by Chris Houser
If you've done much work in any language with polymorphism, you've probably encountered the expression problem, whether you knew its name or not. Chances are even come up with a solution or two yourself. I'll define the expression problem, demonstrate some common solutions, then dig into how Clojure's multimethods and protocols each solve the problem while avoiding weaknesses of other solutions. Along the way you'll get a sense of how Clojure's approach to datatypes differs from classic object-oriented languages.
by Bryan Weber
This talk is not only for Ninjas! One of the most frequently cited benefits of Clojure is being able to take advantage of the Java libraries and ecosystem. This talk will cover calling Java from Clojure and just as importantly calling Clojure from Java. Any ninjas that attend will come out of the session knowing how to use Clojure on a Java project without being detected... well, almost anyway.
by Jim Duey
Writing applications that are distributed across multiple machines implies sending messages between the different logical portions of the code. The book "Enterprise Integration Patterns" went a long way towards documenting the various standard ways this message passing could be envisioned. Libraries like Apache Camel provide concrete implementations of these ideas, but have limitations that come from the languages they are implemented in or target.
I introduce a library, called Conduit, that provides a clean conceptual framework for thinking about and composing distributed applications. EIP patterns can easily be constructed, reasoned about and connected using a small number of basic operators that hide the complexity of sending and receiving messages across various transports. The library can be extended easily to implement any transport that a user might require. An AMQP transport will be demonstrated and methods to extend to other transports explained. Establishing a foundation for thinking about distributed applications is the primary thrust of the talk so that developers will have a different perspective to approach such problems with.
You should attend if you want to stop doing distributed and multi-threaded apps the "hard way". This talk will show you a better way of thinking about and then implementing your designs.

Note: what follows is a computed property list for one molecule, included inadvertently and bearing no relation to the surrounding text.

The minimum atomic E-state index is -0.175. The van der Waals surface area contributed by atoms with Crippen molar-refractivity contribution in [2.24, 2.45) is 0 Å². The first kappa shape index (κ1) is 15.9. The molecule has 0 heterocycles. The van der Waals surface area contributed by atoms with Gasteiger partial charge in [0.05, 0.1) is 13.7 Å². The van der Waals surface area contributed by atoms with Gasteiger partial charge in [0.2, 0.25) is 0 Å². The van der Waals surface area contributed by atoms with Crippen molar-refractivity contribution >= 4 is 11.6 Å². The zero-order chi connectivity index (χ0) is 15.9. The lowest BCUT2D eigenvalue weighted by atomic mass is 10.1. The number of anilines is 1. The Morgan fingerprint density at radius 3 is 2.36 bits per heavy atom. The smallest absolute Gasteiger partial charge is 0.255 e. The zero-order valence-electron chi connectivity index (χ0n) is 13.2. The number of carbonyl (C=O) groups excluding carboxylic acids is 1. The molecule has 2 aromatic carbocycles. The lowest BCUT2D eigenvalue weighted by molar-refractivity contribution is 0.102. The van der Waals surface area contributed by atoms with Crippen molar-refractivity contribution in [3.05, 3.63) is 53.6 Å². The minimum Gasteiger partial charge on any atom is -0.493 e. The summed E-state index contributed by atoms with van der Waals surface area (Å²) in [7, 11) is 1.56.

by Adrian Cole
This session will overview cloud provisioning tools written in Java and Clojure. First, we'll overview general provisioning concerns and how devops relates to the java landscape. We will show examples that work on several clouds via use of the jclouds framework. Examples will include using Whirr to manage Hadoop and Zookeeper clusters, Chef to manage all of your cloud node configuration, and Clojure for ad-hoc cloud administration tasks.
by Nathan Marz
Cascalog is a tool for querying data on Hadoop with Clojure in a concise, expressive, and highly readable manner. Cascalog combines two cutting edge technologies in Clojure and Hadoop and resurrects an old one in Datalog. Cascalog is high performance, flexible, and robust.
Most query languages, like SQL, Pig, and Hive, are custom languages -- and this leads to huge amounts of accidental complexity. Constructing queries dynamically by doing string manipulation is haphazard and leads to further complexity such as SQL injection attacks. The nature of Cascalog being a domain specific language in Clojure avoids these accidental complexities and allows a programmer to manipulate queries as first-class entities within the language. The Datalog syntax of Cascalog is simpler and more expressive than SQL-based languages.
Besides being a valuable tool in itself, Cascalog is a demonstration of the power of the Clojure programming language. Building an integrated query language like Cascalog is just not possible in any other language.
This talk will include a live demo of Cascalog.
by Ryan Senior
Determining what RDF repository to use for a project can be a daunting task. With so many repository choices, benchmarks and usage scenarios, where do you start? This talk discusses how Revelytix answered that question. The talk will cover the test framework written by Revelytix in Clojure, including a language for defining tests, a harness for executing the tests and using CouchDB to store the results. Example Clojure code will be included along with a discussion around the available RDF benchmarks. The talk will also discuss the test harness using EC2 instances for cheap performance testing and how we interpreted those results using Incanter.
14th–15th October 2010